Signs of the existence of another universe are discovered

A group of physicists, including Roger Penrose, found evidence in favor of a conformal cyclic cosmology – a theoretical model according to which the remote future of one universe is a singularity with which another universe begins to expand. According to the researchers, the fluctuations of the cosmic radio wave background, called B-modes of polarization, are a consequence of evaporation of black holes in the previous universe. The preprint of the article is published in the arXiv.org repository.

Conformal cyclic cosmology was proposed by Penrose in 2005, the scientist tried to explain the discrepancy between the second law of thermodynamics, according to which the entropy of the universe should increase with time, and the inflation model, which implies that the random selection of certain cosmological constants brought the universe to its present state (that is, the Universe at the time of birth was more disordered). Penrose suggested that the apparent disorder was in fact the previous Universe with the maximum entropy level, but only a part of the states (degrees of freedom) passed from it through the singularity of the Big Bang.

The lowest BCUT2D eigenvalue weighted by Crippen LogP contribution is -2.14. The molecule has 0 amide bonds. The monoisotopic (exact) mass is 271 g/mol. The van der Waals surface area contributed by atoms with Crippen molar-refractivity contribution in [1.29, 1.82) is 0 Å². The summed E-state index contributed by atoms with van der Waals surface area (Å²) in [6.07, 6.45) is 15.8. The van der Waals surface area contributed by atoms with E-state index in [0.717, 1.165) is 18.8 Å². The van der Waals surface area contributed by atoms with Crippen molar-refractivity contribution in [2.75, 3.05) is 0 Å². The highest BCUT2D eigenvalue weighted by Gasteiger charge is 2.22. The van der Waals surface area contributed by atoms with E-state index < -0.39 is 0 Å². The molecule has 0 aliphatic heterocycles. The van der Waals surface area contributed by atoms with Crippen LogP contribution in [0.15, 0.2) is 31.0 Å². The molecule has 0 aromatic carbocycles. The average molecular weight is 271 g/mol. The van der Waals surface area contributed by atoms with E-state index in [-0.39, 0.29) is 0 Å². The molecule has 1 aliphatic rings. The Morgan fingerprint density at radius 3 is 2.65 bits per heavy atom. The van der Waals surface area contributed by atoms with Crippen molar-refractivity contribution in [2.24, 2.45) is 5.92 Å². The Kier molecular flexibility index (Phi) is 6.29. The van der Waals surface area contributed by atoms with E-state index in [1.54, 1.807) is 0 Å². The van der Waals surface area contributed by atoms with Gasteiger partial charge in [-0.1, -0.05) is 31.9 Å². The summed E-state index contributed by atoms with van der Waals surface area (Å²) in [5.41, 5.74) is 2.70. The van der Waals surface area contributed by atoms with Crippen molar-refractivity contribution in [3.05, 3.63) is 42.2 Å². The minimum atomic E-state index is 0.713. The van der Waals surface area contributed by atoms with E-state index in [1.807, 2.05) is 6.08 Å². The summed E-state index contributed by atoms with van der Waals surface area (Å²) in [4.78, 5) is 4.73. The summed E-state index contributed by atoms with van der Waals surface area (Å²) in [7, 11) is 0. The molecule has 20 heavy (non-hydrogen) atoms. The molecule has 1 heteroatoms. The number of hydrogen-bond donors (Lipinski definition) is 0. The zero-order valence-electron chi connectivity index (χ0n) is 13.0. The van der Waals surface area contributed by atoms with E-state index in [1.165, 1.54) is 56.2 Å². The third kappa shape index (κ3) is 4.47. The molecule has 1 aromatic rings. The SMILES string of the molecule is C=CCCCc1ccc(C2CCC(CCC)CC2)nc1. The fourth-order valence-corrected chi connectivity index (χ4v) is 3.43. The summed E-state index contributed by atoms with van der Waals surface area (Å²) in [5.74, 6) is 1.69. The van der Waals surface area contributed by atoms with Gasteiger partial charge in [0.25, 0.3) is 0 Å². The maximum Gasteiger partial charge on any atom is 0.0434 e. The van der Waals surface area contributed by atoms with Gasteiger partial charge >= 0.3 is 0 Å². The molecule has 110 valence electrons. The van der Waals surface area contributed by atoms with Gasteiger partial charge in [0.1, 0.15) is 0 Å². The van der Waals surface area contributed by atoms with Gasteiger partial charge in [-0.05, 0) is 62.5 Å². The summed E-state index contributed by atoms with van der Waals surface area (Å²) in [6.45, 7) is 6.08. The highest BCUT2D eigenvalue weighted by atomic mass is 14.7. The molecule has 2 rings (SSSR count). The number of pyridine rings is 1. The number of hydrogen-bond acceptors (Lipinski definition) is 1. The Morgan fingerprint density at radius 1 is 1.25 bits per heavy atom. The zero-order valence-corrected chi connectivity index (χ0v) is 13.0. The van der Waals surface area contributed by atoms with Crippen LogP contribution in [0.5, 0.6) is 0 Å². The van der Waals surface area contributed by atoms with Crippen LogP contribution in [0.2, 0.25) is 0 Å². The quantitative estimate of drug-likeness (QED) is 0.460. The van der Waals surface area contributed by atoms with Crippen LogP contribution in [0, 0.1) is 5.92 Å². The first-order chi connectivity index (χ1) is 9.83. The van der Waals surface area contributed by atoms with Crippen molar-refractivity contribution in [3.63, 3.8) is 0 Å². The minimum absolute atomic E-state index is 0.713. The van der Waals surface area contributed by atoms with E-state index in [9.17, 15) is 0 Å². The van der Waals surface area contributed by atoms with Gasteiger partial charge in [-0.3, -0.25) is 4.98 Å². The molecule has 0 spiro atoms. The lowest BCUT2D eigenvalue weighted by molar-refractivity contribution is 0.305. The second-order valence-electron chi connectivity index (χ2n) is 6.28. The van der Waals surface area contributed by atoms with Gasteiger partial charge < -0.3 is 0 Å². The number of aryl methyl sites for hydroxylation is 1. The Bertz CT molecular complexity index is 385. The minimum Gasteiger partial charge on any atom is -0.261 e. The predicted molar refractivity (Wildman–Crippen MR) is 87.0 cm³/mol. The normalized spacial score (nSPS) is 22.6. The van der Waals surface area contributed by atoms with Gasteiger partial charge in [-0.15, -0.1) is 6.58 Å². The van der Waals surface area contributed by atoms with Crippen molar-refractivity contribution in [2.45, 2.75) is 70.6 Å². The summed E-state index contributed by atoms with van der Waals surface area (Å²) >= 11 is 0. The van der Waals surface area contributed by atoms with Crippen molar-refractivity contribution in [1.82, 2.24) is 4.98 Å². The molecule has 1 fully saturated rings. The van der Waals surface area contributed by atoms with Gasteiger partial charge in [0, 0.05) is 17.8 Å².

In other words, Penrose believed that the infinitely expanding universe, in which all matter is transformed into electromagnetic radiation, is mathematically indistinguishable from the singularity with which the next Universe will begin to exist. According to the physicist, if this hypothesis is correct, then there must be anomalies in the cosmic radio wave background.

In his new work, the scientist and his colleagues showed that such anomalies can be relict B-modes of polarization – the so-called “vortices” of polarization of the relic radiation, which arise from inhomogeneities in the medium due to gravitational waves. The researchers showed that the twenty B modes registered by the detectors of the BICEP experiment in 2014 were evaporating supermassive black holes in the previous universe. The time lines of these holes can be considered as “Hawking points”, leaving a gravitational trace in the new universe.